Political Parties and Party Systems

By Alan Ware | Go to book overview

CHAPTER ELEVEN
VOTER CHOICE AND GOVERNMENT FORMATION

SECTION A
Most theories of representative democracy claim that there is, or at least should be, some kind of connection between the opinions and interests of individual voters and what governments do once in office. This view of the role of parties in a democracy has been well summarized by Laver and Budge who claim:

From the point of view both of describing and of justifying representative democracy, the relationship between party and government policy is obviously crucial. If a party says one thing to the voters and then goes into a government which does something quite different, then its supporters have been disenfranchised (at least as far as getting their preferred policies enacted) just as effectively as if they never had a vote in the first place. 1

Elections supposedly connect voters with the output of government in a three- stage process which, in its crude, popular form, can be summarized as follows:
• First, in voting, people choose between parties that are competing for their vote; because of that competition parties will try to attract voters through the claims they make about the types of policies they will enact if they join the government.
• Secondly, after the election a government is formed either by the single party that has 'won' the election or by a coalition of parties that between them control a majority of seats in the legislature; the composition of a government reflects major shifts in voter preferences.

-317-

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Political Parties and Party Systems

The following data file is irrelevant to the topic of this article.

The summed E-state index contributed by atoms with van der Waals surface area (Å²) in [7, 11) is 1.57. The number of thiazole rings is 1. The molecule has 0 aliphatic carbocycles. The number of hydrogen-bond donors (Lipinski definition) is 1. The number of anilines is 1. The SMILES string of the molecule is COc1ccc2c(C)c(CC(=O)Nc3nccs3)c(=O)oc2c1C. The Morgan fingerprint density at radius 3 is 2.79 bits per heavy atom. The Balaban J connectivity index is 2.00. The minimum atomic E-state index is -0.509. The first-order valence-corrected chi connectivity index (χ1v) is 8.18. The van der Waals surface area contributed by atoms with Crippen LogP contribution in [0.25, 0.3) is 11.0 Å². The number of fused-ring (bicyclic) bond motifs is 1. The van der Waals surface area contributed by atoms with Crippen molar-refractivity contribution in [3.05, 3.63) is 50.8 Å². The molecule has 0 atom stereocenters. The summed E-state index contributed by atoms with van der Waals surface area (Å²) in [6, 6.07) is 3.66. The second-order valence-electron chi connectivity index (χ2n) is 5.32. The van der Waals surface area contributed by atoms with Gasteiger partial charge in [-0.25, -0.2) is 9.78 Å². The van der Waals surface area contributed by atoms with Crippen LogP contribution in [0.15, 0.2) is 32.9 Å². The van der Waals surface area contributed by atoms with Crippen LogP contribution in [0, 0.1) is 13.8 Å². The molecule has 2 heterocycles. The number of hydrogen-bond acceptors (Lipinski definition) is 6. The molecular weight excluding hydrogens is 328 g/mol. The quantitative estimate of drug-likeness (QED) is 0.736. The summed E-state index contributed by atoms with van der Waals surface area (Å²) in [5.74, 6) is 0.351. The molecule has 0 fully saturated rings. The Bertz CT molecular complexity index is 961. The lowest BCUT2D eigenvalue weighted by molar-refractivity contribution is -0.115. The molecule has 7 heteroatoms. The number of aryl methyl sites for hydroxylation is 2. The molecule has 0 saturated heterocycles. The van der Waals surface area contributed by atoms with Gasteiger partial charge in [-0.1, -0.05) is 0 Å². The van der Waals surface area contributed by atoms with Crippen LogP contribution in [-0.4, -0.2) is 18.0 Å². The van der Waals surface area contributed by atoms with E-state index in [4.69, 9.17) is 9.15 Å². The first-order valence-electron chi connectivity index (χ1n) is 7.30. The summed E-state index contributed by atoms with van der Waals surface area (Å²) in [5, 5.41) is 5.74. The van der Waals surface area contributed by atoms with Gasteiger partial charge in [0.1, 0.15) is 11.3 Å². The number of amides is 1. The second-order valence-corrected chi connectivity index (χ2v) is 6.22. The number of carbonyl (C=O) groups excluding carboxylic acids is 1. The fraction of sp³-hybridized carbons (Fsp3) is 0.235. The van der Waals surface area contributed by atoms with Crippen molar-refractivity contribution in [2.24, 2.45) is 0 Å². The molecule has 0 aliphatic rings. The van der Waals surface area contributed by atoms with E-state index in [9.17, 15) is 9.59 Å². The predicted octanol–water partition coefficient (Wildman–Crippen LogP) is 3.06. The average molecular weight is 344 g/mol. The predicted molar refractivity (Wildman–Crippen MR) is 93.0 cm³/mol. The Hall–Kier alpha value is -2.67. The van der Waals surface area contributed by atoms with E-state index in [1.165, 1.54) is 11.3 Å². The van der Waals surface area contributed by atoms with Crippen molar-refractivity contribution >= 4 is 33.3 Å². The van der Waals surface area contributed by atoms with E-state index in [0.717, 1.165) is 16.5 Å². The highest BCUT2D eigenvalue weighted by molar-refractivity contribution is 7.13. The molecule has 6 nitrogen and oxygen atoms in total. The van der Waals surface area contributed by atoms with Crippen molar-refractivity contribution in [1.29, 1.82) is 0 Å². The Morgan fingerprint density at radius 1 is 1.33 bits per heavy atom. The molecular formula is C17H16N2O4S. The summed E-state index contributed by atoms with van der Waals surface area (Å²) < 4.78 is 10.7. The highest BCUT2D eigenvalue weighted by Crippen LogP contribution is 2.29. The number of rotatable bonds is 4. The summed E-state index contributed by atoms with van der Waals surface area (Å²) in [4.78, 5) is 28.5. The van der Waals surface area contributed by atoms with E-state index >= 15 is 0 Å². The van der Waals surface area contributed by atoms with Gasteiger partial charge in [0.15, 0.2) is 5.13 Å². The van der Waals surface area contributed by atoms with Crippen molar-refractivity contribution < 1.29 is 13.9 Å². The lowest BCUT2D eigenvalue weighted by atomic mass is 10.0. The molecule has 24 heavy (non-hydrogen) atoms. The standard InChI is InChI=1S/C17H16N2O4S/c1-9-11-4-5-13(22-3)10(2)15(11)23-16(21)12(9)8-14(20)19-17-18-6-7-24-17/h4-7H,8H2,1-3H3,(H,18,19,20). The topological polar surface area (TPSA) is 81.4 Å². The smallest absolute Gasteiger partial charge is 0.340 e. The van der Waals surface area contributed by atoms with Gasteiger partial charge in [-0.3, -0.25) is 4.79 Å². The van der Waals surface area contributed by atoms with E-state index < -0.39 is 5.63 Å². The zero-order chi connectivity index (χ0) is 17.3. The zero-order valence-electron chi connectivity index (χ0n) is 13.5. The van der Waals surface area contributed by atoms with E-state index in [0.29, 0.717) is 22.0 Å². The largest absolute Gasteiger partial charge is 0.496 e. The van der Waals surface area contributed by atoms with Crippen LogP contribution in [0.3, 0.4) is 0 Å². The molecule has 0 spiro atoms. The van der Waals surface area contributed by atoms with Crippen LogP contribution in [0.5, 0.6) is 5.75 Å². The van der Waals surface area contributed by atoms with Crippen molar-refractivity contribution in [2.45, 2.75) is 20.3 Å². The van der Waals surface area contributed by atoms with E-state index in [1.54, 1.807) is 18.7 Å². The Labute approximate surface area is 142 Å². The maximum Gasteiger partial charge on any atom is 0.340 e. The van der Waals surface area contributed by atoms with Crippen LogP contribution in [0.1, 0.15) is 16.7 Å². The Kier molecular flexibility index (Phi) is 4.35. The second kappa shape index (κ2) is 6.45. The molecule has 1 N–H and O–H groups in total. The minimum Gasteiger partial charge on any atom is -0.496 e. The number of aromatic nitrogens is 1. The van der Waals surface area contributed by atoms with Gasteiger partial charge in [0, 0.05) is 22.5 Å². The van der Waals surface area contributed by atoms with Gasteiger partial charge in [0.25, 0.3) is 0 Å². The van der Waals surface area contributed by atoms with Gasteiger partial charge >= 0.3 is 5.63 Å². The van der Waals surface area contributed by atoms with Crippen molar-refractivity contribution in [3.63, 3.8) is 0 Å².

Table of contents

Table of contents

  • Title Page iii
  • Acknowledgements vii
  • Contents ix
  • List of Figures xi
  • List of Tables xii
  • Abbreviations xiii
  • About This Book xvi
  • Introduction 1
  • Part I - Parties 15
  • Chapter One - Parties and Ideology 17
  • Chapter Two - Supporters, Members, and Activists 63
  • Chapter Three - Party Organizations 93
  • Chapter Four - Parties in Non-Liberal- Democratic Regimes 124
  • Part II - Party Systems 145
  • Chapter Five - The Classification of Party Systems 147
  • Chapter Six - Why Party Systems Differ 184
  • Chapter Seven - Stability and Change in Party Systems 213
  • Chapter Eight - Party Systems in Non- Liberal-Democratic Regimes 245
  • Part III - Moving towards Government 255
  • Chapter Nine - The Selection of Candidates and Leaders 257
  • Chapter Ten - Campaigning for Election 289
  • Chapter Eleven - Voter Choice and Government Formation 317
  • Chapter Twelve - Parties in Government 349
  • Conclusions 377
  • Appendix 1 - France 383
  • Appendix 2 - Germany 388
  • Appendix 3 - Great Britain 391
  • Appendix 4 - Japan 395
  • Appendix 5 - United States 398
  • Notes 404
  • Index 417
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